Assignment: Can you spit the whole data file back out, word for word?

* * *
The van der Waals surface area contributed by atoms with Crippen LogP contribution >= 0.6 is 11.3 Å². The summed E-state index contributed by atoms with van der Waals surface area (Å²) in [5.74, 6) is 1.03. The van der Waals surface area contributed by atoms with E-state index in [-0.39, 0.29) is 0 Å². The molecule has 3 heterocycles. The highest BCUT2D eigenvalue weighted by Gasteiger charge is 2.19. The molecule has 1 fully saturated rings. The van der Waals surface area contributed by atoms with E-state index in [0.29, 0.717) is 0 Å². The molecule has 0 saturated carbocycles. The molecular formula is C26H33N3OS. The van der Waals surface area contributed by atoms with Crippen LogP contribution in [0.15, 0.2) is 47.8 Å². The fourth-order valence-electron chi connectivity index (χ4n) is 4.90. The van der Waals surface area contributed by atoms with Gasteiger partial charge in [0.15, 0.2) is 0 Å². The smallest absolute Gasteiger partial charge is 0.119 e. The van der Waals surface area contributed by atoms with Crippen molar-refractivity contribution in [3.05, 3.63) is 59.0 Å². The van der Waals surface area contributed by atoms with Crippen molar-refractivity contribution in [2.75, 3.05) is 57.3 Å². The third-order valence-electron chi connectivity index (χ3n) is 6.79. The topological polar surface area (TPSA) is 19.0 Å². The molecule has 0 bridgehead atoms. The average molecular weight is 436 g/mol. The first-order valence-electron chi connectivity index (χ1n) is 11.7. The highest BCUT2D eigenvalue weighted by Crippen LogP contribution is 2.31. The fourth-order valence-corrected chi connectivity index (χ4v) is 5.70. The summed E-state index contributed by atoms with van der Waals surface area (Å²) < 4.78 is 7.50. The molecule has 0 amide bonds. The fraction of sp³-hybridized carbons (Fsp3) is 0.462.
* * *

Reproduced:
The van der Waals surface area contributed by atoms with Crippen LogP contribution >= 0.6 is 11.3 Å². The summed E-state index contributed by atoms with van der Waals surface area (Å²) in [5.74, 6) is 1.03. The van der Waals surface area contributed by atoms with E-state index in [-0.39, 0.29) is 0 Å². The molecule has 3 heterocycles. The highest BCUT2D eigenvalue weighted by Gasteiger charge is 2.19. The molecule has 1 fully saturated rings. The van der Waals surface area contributed by atoms with E-state index in [0.29, 0.717) is 0 Å². The molecule has 0 saturated carbocycles. The molecular formula is C26H33N3OS. The van der Waals surface area contributed by atoms with Crippen LogP contribution in [0.15, 0.2) is 47.8 Å². The fourth-order valence-electron chi connectivity index (χ4n) is 4.90. The van der Waals surface area contributed by atoms with Gasteiger partial charge in [0.15, 0.2) is 0 Å². The smallest absolute Gasteiger partial charge is 0.119 e. The van der Waals surface area contributed by atoms with Crippen molar-refractivity contribution in [3.05, 3.63) is 59.0 Å². The van der Waals surface area contributed by atoms with Crippen molar-refractivity contribution in [2.75, 3.05) is 57.3 Å². The third-order valence-electron chi connectivity index (χ3n) is 6.79. The topological polar surface area (TPSA) is 19.0 Å². The molecule has 0 bridgehead atoms. The average molecular weight is 436 g/mol. The first-order valence-electron chi connectivity index (χ1n) is 11.7. The highest BCUT2D eigenvalue weighted by Crippen LogP contribution is 2.31. The fourth-order valence-corrected chi connectivity index (χ4v) is 5.70. The summed E-state index contributed by atoms with van der Waals surface area (Å²) < 4.78 is 7.50. The molecule has 0 amide bonds. The fraction of sp³-hybridized carbons (Fsp3) is 0.462.